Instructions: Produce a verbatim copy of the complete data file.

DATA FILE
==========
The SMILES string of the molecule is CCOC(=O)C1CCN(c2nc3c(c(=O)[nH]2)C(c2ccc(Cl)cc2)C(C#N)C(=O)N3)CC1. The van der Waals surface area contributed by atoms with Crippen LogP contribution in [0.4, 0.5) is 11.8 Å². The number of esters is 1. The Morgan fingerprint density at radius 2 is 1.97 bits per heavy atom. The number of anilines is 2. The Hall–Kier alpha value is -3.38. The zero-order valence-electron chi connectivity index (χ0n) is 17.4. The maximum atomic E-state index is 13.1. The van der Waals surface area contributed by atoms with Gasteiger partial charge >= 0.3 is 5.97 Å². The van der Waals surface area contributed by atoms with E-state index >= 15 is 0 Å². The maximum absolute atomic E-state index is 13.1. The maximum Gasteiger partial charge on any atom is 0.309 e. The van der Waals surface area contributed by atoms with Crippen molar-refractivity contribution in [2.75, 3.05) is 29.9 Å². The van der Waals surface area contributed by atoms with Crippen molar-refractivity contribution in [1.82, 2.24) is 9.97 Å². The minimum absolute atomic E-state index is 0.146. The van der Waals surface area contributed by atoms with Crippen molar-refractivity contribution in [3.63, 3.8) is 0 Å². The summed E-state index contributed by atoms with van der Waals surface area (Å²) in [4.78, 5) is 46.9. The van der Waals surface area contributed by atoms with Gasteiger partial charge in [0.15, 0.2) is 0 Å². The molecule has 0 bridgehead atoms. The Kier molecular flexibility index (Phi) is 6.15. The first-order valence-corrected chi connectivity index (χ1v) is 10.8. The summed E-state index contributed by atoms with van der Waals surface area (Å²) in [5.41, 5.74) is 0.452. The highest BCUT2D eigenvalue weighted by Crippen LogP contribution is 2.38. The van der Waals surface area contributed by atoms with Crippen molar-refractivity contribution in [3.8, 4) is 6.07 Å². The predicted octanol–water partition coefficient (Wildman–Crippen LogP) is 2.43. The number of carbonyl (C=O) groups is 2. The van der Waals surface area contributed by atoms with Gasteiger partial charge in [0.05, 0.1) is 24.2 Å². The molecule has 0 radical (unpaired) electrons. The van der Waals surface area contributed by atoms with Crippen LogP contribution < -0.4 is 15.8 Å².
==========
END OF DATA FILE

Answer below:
The SMILES string of the molecule is CCOC(=O)C1CCN(c2nc3c(c(=O)[nH]2)C(c2ccc(Cl)cc2)C(C#N)C(=O)N3)CC1. The van der Waals surface area contributed by atoms with Crippen LogP contribution in [0.4, 0.5) is 11.8 Å². The number of esters is 1. The Morgan fingerprint density at radius 2 is 1.97 bits per heavy atom. The number of anilines is 2. The Hall–Kier alpha value is -3.38. The zero-order valence-electron chi connectivity index (χ0n) is 17.4. The maximum atomic E-state index is 13.1. The van der Waals surface area contributed by atoms with Gasteiger partial charge >= 0.3 is 5.97 Å². The van der Waals surface area contributed by atoms with E-state index >= 15 is 0 Å². The maximum absolute atomic E-state index is 13.1. The maximum Gasteiger partial charge on any atom is 0.309 e. The van der Waals surface area contributed by atoms with Crippen molar-refractivity contribution in [2.75, 3.05) is 29.9 Å². The van der Waals surface area contributed by atoms with Crippen molar-refractivity contribution in [1.82, 2.24) is 9.97 Å². The minimum absolute atomic E-state index is 0.146. The van der Waals surface area contributed by atoms with Crippen molar-refractivity contribution in [3.63, 3.8) is 0 Å². The summed E-state index contributed by atoms with van der Waals surface area (Å²) in [4.78, 5) is 46.9. The van der Waals surface area contributed by atoms with Gasteiger partial charge in [0.15, 0.2) is 0 Å². The molecule has 0 bridgehead atoms. The Kier molecular flexibility index (Phi) is 6.15. The first-order valence-corrected chi connectivity index (χ1v) is 10.8. The summed E-state index contributed by atoms with van der Waals surface area (Å²) in [5.41, 5.74) is 0.452. The highest BCUT2D eigenvalue weighted by Crippen LogP contribution is 2.38. The van der Waals surface area contributed by atoms with Crippen molar-refractivity contribution in [3.8, 4) is 6.07 Å². The predicted octanol–water partition coefficient (Wildman–Crippen LogP) is 2.43. The number of carbonyl (C=O) groups is 2. The van der Waals surface area contributed by atoms with Gasteiger partial charge in [0.05, 0.1) is 24.2 Å². The molecule has 0 radical (unpaired) electrons. The van der Waals surface area contributed by atoms with Crippen LogP contribution < -0.4 is 15.8 Å².